Celebrating our Loftiest Peak
by Tony Goodwin in Adirondack Explorer
Mount Marcy has been a prime focus for Adirondack climbers ever since that day in 1837 when William Redfield and company first ascended the peak and acsertained that it was indeed the highest mountain in New York. Since then many pages have been written about Mount Marcy, but until now no one has set out to gather all of the history and lore of this fabled peak into one volume. Sandra Weber has done a prodigious amount of research and succeeded in the even more difficult task of presenting her information in a way that is both carefully documented and highly readable.
Starting with the rock itself, Weber offers just the amount of geology that the layperson is likely to remember and then moves onto a short history of the McIntyre Iron Works and the first ascent of Marcy. Her telling of the first ascent resolves, probably as much as possible, the details of time, route and personnal on that expedition.
Weber documents the many attempts in the 19th century to change the name of Mount Marcy. She makes it clear that the name Tawahus-the most successful alternative-was entirely the work of the English author Charles Fenno Hoffman. But she also explains that the enduring appeal of Tawahus lies partly in the European settlers' desire to pay tribute to the Native Americans whose land they had taken and whose way of life they had destroyed.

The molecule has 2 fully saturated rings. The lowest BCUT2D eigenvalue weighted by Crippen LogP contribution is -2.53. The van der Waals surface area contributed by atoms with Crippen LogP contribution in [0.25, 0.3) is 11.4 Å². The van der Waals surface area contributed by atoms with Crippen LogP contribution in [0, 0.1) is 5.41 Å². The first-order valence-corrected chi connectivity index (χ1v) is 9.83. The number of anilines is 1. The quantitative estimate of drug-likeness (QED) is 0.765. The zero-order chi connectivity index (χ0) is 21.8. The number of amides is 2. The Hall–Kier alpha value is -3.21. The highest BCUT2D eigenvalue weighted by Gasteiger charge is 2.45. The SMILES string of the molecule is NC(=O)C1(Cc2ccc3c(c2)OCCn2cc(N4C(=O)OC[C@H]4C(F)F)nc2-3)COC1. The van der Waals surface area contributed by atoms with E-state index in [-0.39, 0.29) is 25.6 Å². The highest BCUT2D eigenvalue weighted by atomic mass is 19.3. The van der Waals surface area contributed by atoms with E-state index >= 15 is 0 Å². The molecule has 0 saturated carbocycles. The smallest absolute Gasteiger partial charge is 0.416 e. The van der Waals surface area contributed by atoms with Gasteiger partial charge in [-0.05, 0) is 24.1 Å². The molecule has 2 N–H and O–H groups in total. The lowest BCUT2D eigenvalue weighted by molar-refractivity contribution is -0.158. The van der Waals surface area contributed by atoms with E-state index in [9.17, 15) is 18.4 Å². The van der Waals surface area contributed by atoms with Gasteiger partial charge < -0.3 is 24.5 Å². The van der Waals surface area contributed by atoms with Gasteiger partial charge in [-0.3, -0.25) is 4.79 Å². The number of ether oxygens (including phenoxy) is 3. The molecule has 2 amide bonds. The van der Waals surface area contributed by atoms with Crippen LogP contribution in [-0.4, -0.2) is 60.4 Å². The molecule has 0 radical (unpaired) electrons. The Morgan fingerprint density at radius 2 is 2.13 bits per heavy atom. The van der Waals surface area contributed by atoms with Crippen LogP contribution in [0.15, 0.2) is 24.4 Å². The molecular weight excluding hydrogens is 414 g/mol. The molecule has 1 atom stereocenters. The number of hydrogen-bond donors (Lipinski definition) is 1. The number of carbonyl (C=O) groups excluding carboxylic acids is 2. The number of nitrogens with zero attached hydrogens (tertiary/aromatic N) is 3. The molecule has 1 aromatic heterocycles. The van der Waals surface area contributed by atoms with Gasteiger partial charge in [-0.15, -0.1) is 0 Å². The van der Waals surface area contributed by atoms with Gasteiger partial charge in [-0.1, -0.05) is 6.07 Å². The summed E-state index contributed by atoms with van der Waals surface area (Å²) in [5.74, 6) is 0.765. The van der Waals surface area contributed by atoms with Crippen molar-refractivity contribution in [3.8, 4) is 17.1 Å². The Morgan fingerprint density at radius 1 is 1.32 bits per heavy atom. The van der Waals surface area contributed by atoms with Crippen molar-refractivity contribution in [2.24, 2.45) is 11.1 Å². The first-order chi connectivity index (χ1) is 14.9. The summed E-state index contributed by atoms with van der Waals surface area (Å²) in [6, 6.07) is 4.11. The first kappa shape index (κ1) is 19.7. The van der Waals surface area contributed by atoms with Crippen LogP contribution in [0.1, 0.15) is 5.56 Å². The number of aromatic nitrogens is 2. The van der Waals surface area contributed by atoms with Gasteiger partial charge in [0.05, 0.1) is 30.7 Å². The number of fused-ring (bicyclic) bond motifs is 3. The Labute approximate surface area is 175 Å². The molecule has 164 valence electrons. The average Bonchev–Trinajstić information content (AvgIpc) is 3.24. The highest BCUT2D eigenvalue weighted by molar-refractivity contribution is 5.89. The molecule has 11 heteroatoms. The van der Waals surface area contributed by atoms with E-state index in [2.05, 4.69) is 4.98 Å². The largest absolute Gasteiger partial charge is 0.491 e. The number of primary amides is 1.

In her analysis of the state's management plan for the High Peaks, Weber recognizes that many questions about MArcy's future remain unanswered, especially if use levels continue to rise. She even raises the question, "Should you climb Mount Marcy?" Nevertheless, the overall sense of concluding chapters is that today's hikers are doing far less damage to Marcy's wilderness character than earlier hikers had done. It seems that Marcy will be able to withstand the crowds of hikers into the foreseeable future.
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